After you graduate is the first time you do not have a concrete goal staring you in the face, something you know you should work toward. Leaving school (even after a Masters or PhD) leaves you with a vast ocean of murky waters that is the future. This uncertainty of what is coming next, of what you’re supposed to do next, is pretty terrifying. Because even if you do get the job…then what? You stay there for the rest of your life? Is this it? And what if you don’t like it, your dream career isn’t what you thought it would be, now what?
That is the terror.
But the good news is that there is so much beauty in post-grad or ‘adulting’ as the kids say these days, that, in my opinion, outweighs the bad.
The truth is that we now have the opportunity to do whatever we want; to be whoever we choose to be; to fulfill the mission no one else can because it has been given to you, individually.
I think this freedom feels so terrifying for two reasons:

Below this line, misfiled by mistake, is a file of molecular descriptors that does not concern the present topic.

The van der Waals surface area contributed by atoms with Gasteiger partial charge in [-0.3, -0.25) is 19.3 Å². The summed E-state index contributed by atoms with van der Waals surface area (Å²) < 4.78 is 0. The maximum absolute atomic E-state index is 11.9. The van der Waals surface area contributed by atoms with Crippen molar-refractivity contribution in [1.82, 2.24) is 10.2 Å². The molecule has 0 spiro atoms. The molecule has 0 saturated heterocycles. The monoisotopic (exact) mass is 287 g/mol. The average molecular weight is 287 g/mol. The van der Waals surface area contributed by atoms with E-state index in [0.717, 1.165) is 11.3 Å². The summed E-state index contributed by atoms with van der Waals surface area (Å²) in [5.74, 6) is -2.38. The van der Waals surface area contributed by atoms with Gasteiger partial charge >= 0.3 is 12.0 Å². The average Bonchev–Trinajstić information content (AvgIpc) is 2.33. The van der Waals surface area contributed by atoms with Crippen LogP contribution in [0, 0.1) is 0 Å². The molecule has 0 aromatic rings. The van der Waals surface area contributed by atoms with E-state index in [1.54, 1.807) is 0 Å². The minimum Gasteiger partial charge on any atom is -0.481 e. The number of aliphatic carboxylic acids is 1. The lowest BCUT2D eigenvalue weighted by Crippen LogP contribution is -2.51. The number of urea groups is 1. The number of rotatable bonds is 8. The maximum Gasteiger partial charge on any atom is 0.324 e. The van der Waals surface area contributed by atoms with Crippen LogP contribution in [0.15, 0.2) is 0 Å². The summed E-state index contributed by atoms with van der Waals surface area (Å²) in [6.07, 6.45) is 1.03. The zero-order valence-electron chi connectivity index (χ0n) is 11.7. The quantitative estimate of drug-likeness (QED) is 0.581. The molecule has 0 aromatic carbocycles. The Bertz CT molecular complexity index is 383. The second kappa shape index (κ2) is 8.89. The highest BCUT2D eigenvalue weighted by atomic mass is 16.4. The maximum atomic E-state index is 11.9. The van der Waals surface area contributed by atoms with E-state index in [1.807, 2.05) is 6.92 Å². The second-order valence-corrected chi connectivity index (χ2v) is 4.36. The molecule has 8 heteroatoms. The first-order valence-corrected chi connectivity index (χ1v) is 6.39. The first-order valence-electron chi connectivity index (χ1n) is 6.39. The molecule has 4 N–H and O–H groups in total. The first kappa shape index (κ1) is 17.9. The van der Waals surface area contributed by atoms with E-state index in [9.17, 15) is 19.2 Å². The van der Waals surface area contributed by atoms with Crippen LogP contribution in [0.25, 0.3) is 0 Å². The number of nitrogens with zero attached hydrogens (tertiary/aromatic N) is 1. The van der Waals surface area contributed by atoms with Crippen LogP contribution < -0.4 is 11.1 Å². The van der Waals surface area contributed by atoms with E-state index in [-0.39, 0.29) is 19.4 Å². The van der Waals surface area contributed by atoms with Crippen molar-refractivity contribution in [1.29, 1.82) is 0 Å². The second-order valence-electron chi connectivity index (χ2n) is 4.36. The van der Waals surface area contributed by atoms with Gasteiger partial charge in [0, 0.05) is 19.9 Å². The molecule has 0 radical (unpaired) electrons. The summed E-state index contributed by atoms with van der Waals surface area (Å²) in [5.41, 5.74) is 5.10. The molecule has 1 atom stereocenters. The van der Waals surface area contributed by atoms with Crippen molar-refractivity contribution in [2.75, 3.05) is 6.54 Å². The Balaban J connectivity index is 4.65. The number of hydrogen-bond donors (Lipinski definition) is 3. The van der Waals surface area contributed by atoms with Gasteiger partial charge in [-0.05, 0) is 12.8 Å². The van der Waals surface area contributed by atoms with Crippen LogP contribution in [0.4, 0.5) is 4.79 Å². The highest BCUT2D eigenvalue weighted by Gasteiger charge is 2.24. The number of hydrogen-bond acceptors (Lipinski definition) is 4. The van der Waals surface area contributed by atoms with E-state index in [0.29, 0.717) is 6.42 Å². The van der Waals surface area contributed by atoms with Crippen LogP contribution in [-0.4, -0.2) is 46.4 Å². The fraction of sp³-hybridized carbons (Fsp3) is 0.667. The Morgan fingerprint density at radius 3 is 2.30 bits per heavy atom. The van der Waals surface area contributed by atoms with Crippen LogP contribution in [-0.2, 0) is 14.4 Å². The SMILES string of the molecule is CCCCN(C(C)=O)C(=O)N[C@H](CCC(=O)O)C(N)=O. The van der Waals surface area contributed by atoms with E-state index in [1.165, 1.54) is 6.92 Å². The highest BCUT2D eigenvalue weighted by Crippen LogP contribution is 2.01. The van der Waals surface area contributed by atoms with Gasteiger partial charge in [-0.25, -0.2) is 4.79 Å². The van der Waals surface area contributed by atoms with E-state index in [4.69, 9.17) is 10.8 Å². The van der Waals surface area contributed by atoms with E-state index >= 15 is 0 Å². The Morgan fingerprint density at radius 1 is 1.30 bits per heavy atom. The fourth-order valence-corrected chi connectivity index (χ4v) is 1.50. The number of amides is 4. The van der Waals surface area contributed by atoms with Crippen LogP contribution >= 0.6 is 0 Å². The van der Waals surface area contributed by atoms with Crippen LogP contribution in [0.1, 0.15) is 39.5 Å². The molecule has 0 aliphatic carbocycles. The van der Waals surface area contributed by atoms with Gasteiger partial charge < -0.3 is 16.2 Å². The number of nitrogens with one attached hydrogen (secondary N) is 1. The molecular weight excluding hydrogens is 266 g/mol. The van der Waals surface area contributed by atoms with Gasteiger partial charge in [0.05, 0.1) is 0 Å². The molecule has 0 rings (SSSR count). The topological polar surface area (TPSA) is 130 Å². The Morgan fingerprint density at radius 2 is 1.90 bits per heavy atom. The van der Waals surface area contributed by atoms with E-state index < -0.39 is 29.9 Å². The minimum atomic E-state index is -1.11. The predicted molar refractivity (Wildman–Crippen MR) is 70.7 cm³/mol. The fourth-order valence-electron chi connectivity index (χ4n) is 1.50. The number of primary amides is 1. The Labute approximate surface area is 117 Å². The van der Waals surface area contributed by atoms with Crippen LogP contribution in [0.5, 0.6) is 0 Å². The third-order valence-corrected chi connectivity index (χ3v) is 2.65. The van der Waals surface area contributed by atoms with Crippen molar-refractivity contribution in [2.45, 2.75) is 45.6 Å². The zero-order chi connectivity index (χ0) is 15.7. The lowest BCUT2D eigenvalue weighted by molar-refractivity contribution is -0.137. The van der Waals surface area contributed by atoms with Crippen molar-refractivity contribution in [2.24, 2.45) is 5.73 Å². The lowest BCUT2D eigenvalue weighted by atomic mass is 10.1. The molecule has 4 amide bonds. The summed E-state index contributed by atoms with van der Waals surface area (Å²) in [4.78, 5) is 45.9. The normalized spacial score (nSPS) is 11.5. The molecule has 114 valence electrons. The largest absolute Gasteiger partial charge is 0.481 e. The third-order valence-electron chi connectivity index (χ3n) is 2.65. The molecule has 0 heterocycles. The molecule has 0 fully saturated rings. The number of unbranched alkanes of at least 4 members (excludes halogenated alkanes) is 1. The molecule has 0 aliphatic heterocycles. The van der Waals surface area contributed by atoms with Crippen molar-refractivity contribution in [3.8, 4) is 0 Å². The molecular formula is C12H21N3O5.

1- We feel constrained by the expectations/hopes of others (friends, family, society…whoever) or even our own ideas of what success looks like and what we think we should do.
2- We don’t know what that mission is.
These doubts can paralyze us and invoke in us feelings of helplessness over our own lives. Having experienced this myself, these are a few ways I’ve dealt with this that have helped me and might help you as well.
You don’t have it all figured out right now, and that is okay. The truth is that no one does, no matter how old they are, how much experience they’ve had or what they say on social media. There will never be a bright, neon arrow pointing you in the right direction. Our purpose is something we feel out step by step, following what brings us peace and joy. Despite hard times and temporary setbacks, our mission isn’t something that will ultimately bring us feelings of doom and despair. If you feel completely scared and overwhelmed, take a minute to breathe and know that it’s okay not to know right now, that understanding will come when you relax and accept the present moment as it is (uncertainty and all).
Take a time out.